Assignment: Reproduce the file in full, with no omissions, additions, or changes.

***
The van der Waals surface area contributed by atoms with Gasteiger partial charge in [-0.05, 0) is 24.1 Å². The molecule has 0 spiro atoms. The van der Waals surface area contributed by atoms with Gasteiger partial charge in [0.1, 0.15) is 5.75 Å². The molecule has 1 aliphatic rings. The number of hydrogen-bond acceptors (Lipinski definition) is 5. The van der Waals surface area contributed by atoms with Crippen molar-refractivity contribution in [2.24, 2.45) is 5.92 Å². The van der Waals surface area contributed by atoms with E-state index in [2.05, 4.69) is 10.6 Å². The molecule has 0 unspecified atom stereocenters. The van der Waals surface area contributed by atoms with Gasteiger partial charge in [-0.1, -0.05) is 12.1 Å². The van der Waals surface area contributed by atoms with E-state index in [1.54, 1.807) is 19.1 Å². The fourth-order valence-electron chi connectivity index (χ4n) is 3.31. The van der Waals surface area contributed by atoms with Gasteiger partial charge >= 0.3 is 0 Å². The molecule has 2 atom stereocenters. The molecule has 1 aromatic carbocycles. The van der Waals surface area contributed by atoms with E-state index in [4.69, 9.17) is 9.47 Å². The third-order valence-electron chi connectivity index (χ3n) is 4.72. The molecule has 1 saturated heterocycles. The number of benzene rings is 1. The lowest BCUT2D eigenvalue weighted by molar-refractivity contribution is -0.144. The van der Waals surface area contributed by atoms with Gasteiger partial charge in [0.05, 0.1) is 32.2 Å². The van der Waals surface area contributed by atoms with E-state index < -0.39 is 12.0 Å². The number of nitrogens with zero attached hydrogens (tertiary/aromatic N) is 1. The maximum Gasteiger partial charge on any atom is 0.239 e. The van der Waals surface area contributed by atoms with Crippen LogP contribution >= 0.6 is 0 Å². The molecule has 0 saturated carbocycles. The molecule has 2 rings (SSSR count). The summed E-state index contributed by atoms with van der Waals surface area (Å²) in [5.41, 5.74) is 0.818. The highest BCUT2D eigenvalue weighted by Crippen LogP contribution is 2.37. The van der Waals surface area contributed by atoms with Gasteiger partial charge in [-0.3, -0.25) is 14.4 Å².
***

The van der Waals surface area contributed by atoms with Gasteiger partial charge in [-0.05, 0) is 24.1 Å². The molecule has 0 spiro atoms. The van der Waals surface area contributed by atoms with Gasteiger partial charge in [0.1, 0.15) is 5.75 Å². The molecule has 1 aliphatic rings. The number of hydrogen-bond acceptors (Lipinski definition) is 5. The van der Waals surface area contributed by atoms with Crippen molar-refractivity contribution in [2.24, 2.45) is 5.92 Å². The van der Waals surface area contributed by atoms with E-state index in [2.05, 4.69) is 10.6 Å². The molecule has 0 unspecified atom stereocenters. The van der Waals surface area contributed by atoms with Gasteiger partial charge in [-0.1, -0.05) is 12.1 Å². The van der Waals surface area contributed by atoms with E-state index in [1.54, 1.807) is 19.1 Å². The fourth-order valence-electron chi connectivity index (χ4n) is 3.31. The van der Waals surface area contributed by atoms with Gasteiger partial charge >= 0.3 is 0 Å². The molecule has 2 atom stereocenters. The molecule has 1 aromatic carbocycles. The van der Waals surface area contributed by atoms with E-state index in [4.69, 9.17) is 9.47 Å². The third-order valence-electron chi connectivity index (χ3n) is 4.72. The molecule has 1 saturated heterocycles. The number of benzene rings is 1. The lowest BCUT2D eigenvalue weighted by molar-refractivity contribution is -0.144. The van der Waals surface area contributed by atoms with Gasteiger partial charge in [0.05, 0.1) is 32.2 Å². The van der Waals surface area contributed by atoms with E-state index < -0.39 is 12.0 Å². The number of nitrogens with zero attached hydrogens (tertiary/aromatic N) is 1. The maximum Gasteiger partial charge on any atom is 0.239 e. The van der Waals surface area contributed by atoms with Crippen LogP contribution >= 0.6 is 0 Å². The molecule has 0 saturated carbocycles. The molecule has 2 rings (SSSR count). The summed E-state index contributed by atoms with van der Waals surface area (Å²) in [5.41, 5.74) is 0.818. The highest BCUT2D eigenvalue weighted by Crippen LogP contribution is 2.37. The van der Waals surface area contributed by atoms with Gasteiger partial charge in [-0.3, -0.25) is 14.4 Å².